The placement of your monitors will contribute greatly to the quality of sound you receive from them. The point between your monitors where you hear the best tonal balance, detail and sound quality is called the sweet spot. To find the sweet spot for a two-monitor setup, a good rule of thumb is to place the monitors in a position so that you and the monitors form an equilateral triangle. If your monitors are five feet apart near the back wall, position yourself in the middle of these monitors, five feet away from each one. Place the monitors at head height and turn them inward slightly so they’re directed at your ears. Make sure the area between you and the monitors are free of objects that may reflect and absorb sound waves, as this will negatively affect sound quality. Because all monitor models are different, it’s best to experiment with their placement to hear the variations in sound from different positions. Some monitors will have wider sweet spots that are easier to find, whereas others will require more experimentation.
Whether you’re a DJ spinning a set at the club or a singer recording your first album, you’ll want to hear your music clearly without the interruption of outside noise. A good pair of headphones will maintain the clarity of your music and let you hear its natural tones:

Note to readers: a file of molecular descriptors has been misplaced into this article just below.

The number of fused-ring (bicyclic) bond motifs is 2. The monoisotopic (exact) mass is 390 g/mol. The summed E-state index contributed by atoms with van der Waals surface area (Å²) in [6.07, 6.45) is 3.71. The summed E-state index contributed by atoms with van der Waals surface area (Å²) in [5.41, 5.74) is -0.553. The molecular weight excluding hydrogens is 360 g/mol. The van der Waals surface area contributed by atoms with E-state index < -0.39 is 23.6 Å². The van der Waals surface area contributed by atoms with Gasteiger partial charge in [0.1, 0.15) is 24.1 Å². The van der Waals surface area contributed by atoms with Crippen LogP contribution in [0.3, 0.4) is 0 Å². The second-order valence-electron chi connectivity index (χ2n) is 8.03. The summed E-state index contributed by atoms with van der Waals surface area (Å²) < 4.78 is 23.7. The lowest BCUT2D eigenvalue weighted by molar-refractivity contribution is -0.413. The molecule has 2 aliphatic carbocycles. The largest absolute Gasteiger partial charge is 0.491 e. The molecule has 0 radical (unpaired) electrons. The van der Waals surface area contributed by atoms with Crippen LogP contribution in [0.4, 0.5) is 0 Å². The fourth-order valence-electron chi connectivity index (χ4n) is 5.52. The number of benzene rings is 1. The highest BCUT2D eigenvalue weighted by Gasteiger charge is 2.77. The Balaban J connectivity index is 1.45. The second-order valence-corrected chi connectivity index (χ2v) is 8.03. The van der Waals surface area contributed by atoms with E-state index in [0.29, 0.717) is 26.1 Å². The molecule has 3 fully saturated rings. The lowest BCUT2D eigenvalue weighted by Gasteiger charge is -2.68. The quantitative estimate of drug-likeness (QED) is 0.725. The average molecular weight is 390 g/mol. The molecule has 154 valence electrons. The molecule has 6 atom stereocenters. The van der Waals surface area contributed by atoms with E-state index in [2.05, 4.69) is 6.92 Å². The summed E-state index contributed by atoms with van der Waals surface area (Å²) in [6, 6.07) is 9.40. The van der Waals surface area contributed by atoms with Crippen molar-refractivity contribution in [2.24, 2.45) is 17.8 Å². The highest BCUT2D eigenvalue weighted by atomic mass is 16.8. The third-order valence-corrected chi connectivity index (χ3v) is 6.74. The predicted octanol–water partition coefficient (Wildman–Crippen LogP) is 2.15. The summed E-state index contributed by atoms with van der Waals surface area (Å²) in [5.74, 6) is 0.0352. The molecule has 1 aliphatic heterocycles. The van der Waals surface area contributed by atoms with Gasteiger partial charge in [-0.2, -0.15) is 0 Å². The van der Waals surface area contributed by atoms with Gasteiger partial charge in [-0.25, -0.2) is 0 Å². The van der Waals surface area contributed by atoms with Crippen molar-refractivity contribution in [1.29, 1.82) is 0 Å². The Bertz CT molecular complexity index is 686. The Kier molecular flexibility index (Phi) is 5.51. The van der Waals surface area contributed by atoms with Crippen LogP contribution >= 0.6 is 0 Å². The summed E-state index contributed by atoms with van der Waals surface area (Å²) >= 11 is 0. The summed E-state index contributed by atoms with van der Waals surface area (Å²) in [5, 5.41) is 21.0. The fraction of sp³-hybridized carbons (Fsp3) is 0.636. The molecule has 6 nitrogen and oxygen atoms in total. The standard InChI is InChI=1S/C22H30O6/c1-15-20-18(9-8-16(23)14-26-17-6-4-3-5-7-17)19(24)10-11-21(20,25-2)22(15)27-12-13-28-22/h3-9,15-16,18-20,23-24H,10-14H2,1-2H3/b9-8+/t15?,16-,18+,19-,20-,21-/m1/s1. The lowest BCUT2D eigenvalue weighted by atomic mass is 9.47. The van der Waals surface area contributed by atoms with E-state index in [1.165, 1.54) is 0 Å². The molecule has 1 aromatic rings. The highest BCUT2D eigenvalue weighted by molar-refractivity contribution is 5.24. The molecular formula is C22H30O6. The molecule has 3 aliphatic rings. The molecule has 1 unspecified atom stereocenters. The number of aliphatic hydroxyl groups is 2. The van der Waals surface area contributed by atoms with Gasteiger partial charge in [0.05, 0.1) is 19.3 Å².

Closed-back: These headphones enclose the ears and have ear cups with closed backs. The closed back blocks outside noise and let you focus on the sounds you want to hear, whether it’s your own voice singing or the drum and bass tune you’re mixing.
Over-ear: Also known as circumaural, over-ear headphones have ear pads that encircle your ears. This ensures a good seal and sound isolation, resulting in clear, noise-free sound. Closed-back circumaural headphones are ideal for professional mixing and monitoring.
On-ear: On-ear headphones, also referred to as supra-aural, press against the ears, rather than enclose them. They don’t completely block outside noise so they’re better for your everyday listening needs.
For more information about choosing the perfect headphones, check out our Buying Guide.
Speaker stands are useful when you simply need a place to put your gear. Using a professional stand will make it easier for you to place your speakers exactly where you want them and at the right height for your needs.
A speaker stand adapter plate attaches to your speaker and connects to a speaker stand. If you have a stand that doesn’t include a mount, get an adapter plate to put your speaker onto.
Whether you want to set up a home recording studio or take your DJ career to the next level, you can count on Best Buy to have what you’re looking for. With speakers, monitors and accessories from popular manufacturers like KRK, M-Audio, Samson and Yamaha, Best Buy offers a great selection to suit your needs.